Chapter 6. Degradation Mechanism of Metal Supported Atmospheric Plasma Sprayed Solid Oxide Fuel Cells

  1. Narottam P. Bansal,
  2. Andrew Wereszczak and
  3. Edgar Lara-Curzio
  1. D. Hathiramani,
  2. R. Vaßen,
  3. J. Mertens,
  4. D. Sebold,
  5. V. A. C. Haanappel and
  6. D. Stöver

Published Online: 26 MAR 2008

DOI: 10.1002/9780470291337.ch6

Advances in Solid Oxide Fuel Cells II: Ceramic Engineering and Science Proceedings, Volume 27, Issue 4

Advances in Solid Oxide Fuel Cells II: Ceramic Engineering and Science Proceedings, Volume 27, Issue 4

How to Cite

Hathiramani, D., Vaßen, R., Mertens, J., Sebold, D., Haanappel, V. A. C. and Stöver, D. (2008) Degradation Mechanism of Metal Supported Atmospheric Plasma Sprayed Solid Oxide Fuel Cells, in Advances in Solid Oxide Fuel Cells II: Ceramic Engineering and Science Proceedings, Volume 27, Issue 4 (eds N. P. Bansal, A. Wereszczak and E. Lara-Curzio), John Wiley & Sons, Inc., Hoboken, NJ, USA. doi: 10.1002/9780470291337.ch6

Author Information

  1. Forschungszentrum Jülich GmbH Institute for materials and processes in energy systems 52425 Jülich, Germany

Publication History

  1. Published Online: 26 MAR 2008
  2. Published Print: 1 JAN 2006

ISBN Information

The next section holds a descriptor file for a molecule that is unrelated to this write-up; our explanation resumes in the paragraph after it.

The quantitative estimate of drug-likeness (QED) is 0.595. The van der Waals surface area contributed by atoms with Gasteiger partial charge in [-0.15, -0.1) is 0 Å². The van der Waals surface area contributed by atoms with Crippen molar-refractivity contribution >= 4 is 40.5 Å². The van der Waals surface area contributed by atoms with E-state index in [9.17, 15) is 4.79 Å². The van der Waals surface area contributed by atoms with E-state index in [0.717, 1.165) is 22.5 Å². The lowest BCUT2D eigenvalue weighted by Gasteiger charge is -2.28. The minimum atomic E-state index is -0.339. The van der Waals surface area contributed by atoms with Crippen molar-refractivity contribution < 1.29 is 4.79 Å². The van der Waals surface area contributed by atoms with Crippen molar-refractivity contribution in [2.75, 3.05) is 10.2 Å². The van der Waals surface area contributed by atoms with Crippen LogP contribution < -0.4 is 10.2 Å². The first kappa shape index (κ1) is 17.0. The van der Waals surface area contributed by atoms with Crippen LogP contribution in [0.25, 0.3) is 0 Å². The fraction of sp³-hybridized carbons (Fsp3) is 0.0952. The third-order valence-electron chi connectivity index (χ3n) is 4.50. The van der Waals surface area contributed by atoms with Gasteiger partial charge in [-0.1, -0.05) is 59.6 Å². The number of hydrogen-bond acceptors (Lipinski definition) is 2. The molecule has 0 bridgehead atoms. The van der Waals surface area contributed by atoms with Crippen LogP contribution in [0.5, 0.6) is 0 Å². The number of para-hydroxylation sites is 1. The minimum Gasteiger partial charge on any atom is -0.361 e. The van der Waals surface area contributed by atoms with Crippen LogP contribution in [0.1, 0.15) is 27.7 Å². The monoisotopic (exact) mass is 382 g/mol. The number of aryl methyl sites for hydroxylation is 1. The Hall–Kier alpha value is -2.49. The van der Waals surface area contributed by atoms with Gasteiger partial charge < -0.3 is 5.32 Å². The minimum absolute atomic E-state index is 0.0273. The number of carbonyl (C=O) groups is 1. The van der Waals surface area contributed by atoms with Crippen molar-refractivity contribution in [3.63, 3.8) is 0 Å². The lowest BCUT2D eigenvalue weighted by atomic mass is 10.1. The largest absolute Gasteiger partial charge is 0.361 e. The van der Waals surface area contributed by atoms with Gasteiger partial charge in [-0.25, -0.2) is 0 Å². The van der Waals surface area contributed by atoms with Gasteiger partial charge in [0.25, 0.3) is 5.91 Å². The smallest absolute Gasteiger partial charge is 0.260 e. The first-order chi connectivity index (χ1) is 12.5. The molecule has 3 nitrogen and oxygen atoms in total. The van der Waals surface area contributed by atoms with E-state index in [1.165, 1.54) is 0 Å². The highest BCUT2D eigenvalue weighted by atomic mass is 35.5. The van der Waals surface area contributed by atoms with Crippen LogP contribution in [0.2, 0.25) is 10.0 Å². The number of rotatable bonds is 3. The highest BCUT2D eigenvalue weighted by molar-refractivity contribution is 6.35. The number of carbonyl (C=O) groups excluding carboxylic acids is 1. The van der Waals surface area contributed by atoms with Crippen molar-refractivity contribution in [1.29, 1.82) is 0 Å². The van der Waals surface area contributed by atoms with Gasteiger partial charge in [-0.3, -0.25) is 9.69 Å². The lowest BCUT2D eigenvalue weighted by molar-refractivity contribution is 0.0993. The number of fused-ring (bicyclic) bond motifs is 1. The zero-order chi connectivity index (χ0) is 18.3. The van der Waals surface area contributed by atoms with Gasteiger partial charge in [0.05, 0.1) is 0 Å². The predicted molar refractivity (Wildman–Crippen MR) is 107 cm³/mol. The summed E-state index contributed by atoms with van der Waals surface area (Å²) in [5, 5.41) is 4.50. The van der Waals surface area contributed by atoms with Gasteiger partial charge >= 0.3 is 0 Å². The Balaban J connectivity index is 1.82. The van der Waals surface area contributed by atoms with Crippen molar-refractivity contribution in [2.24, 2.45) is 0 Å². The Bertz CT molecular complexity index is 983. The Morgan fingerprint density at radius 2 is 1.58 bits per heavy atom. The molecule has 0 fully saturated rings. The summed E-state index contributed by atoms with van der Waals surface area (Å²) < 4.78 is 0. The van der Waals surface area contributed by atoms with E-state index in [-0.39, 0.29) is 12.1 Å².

Print ISBN: 9780470080542

Online ISBN: 9780470291337

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Keywords:

  • electrolyte;
  • chromium;
  • metallic;
  • microstructure;
  • monochromator

Summary

Sufficient thermal shock resistance, good thermal conductivity, as well as its solderability makes metallic supports highly attractive for SOFCs used in auxiliary power units (APUs). It is known that metallic supported SOFCs based on ferritic steels show high degradation rates during operation. Life times of such SOFCs are in the range of 200 h instead of up to 5000 h required for typical mobile applications. To solve this problem it is important to identify the mechanism responsible for the degradation.

SOFCs were produced by subsequently atmospheric plasma spraying of the anode (NiO/YSZ) and the electrolyte layer (YSZ) on top of porous metallic substrates. The cathode (LSFC) was applied by screen printing. Two different types of alloys were used as metallic substrates, Crofer22APU first (ThyssenKrupp) and the ODS alloy ITM-14 (Plansee). Electrochemical tests were performed for 200 h at 800°C under a constant current load.

Possible degradation mechanisms were listed and systematic experiments were designed to study the individual contribution of each degradation process. From both the characterization of the single cell tests as well as the individual experiments for each degradation mechanism, it can be concluded that chromium diffusion from the metallic support to the anode layer seems to be responsible for the high degradation rates. Other mechanism like degradation of the metallic substrates due to oxidation or the formation of La2Z2rO7 or SrZrO3 along the electrolyte-cathode interface does only play a minor role to the total degradation of the SOFC during the first 200 h.